Brown, too, has received many hateful comments from homophobic gamers throughout his gaming and more publicly since the previews of The Tester first became available online.

"This really reminds me of how much discrimination minority gamers face online,” said Brown. “I’ve been the butt of stupid jokes like ‘get off the show fagmer’ to full-on death threats.”

This type of behavior, however, has motivated Brown to work to change the hateful culture that exists within the gaming community. He believes that his appearance on the show is a step in the right direction within the industry and says he has already received some positive private messages thanking him for being "out."

Reality show fans are used to many of the shows having a “token gay” person amongst the cast and Brown recalls the experience to be fairly positive.

"I didn’t really get any outright homophobic onslaughts during filming," Brown recalled. "I did, however, constantly remind some of my fellow gamers that the use of the phrase ‘that’s so gay’ is offensive and hurtful.”

Brown says he re-enforced this message so much that it struck a chord with his fellow cast members.

"Now, whenever we are gaming online and someone uses the term, my fellow cast members will correct the offending gamer without me having to say anything,” said Brown, noting how proud this makes him feel.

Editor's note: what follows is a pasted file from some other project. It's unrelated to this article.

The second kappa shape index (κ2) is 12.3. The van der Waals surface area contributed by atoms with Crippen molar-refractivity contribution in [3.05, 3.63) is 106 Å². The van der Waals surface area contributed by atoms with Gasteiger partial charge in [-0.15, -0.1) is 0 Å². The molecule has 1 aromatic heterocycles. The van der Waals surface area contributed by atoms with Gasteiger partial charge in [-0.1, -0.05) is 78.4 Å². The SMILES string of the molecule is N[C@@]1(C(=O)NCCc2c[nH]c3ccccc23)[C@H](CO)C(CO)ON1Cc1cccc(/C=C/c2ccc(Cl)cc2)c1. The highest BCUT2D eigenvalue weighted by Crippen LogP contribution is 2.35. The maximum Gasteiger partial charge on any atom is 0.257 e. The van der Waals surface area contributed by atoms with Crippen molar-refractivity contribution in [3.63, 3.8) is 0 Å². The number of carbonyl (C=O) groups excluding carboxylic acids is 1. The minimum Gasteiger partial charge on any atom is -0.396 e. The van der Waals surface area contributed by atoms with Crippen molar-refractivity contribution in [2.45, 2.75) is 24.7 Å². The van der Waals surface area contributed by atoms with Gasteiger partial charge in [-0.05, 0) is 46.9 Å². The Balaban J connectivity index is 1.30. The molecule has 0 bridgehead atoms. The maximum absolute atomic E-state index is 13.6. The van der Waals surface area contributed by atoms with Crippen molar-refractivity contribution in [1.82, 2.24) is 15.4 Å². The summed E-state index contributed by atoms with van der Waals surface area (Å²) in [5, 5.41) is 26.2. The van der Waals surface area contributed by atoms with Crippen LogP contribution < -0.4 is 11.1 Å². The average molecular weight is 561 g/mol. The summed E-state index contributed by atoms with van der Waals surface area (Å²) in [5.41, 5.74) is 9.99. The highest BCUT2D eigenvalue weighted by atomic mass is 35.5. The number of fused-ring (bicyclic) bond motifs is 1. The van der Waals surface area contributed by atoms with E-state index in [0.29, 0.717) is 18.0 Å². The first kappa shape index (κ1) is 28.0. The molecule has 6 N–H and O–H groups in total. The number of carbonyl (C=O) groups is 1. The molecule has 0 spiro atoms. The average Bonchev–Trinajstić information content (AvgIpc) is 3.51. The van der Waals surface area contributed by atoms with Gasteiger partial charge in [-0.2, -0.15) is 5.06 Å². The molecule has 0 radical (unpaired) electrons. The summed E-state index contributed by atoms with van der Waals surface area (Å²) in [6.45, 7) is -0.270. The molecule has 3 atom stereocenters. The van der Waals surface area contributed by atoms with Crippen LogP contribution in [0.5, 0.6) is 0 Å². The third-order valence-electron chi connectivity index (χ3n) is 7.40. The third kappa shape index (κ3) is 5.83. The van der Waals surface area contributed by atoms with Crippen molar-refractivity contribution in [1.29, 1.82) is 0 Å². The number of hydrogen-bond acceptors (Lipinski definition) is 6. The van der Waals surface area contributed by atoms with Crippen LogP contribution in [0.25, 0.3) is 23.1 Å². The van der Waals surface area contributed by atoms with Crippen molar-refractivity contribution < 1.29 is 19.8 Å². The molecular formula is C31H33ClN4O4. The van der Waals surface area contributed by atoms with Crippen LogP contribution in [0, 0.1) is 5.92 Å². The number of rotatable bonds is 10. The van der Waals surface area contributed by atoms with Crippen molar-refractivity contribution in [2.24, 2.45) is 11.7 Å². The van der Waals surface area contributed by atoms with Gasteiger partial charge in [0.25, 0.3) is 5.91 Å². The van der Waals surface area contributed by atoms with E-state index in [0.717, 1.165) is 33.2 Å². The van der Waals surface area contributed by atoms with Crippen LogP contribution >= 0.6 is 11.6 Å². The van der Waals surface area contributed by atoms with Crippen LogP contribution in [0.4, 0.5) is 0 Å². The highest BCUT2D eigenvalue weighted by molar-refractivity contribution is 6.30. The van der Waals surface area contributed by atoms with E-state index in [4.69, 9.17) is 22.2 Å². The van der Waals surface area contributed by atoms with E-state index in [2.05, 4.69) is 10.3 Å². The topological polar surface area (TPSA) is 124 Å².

Hoping to slip some LGBT activism into the series, Brown made some references to "Don’t Ask, Don’t Tell" during the show’s "Air Force episode." Although the references were cut, Brown hopes he will still have the opportunity to present a powerful message before his time on the show comes to an end.

Brown, who currently holds the Mr Gay San Diego title, is also competing in the National Mr. Gay Competition this weekend in Philadelphia. He believes that his appearance on "The Tester" parallels this other competition.

“Mr. Gay seeks to find a gay man who is well-rounded and positively represents the LGBT community as more than a stereotype," Brown explained.

"The Tester offered me a chance to do that, so along with my other activism, I truly believe I have a chance at the title,” said Brown who promises to represent San Diego with Pride at this weekend’s competition.

The Tester, currently in week two of its eight week run, is airing exclusively on the PlayStation Network every Tuesday and will continue until the season finale on December 21.

Those who own a Playstation 3 or PSP can download the gamer-centric reality show right to their gaming console and view from there. Those who do not have a gaming console can watch the episodes, with a one-week delay, on crackle.com and youtube.com.

For more information, check out Tester's official website.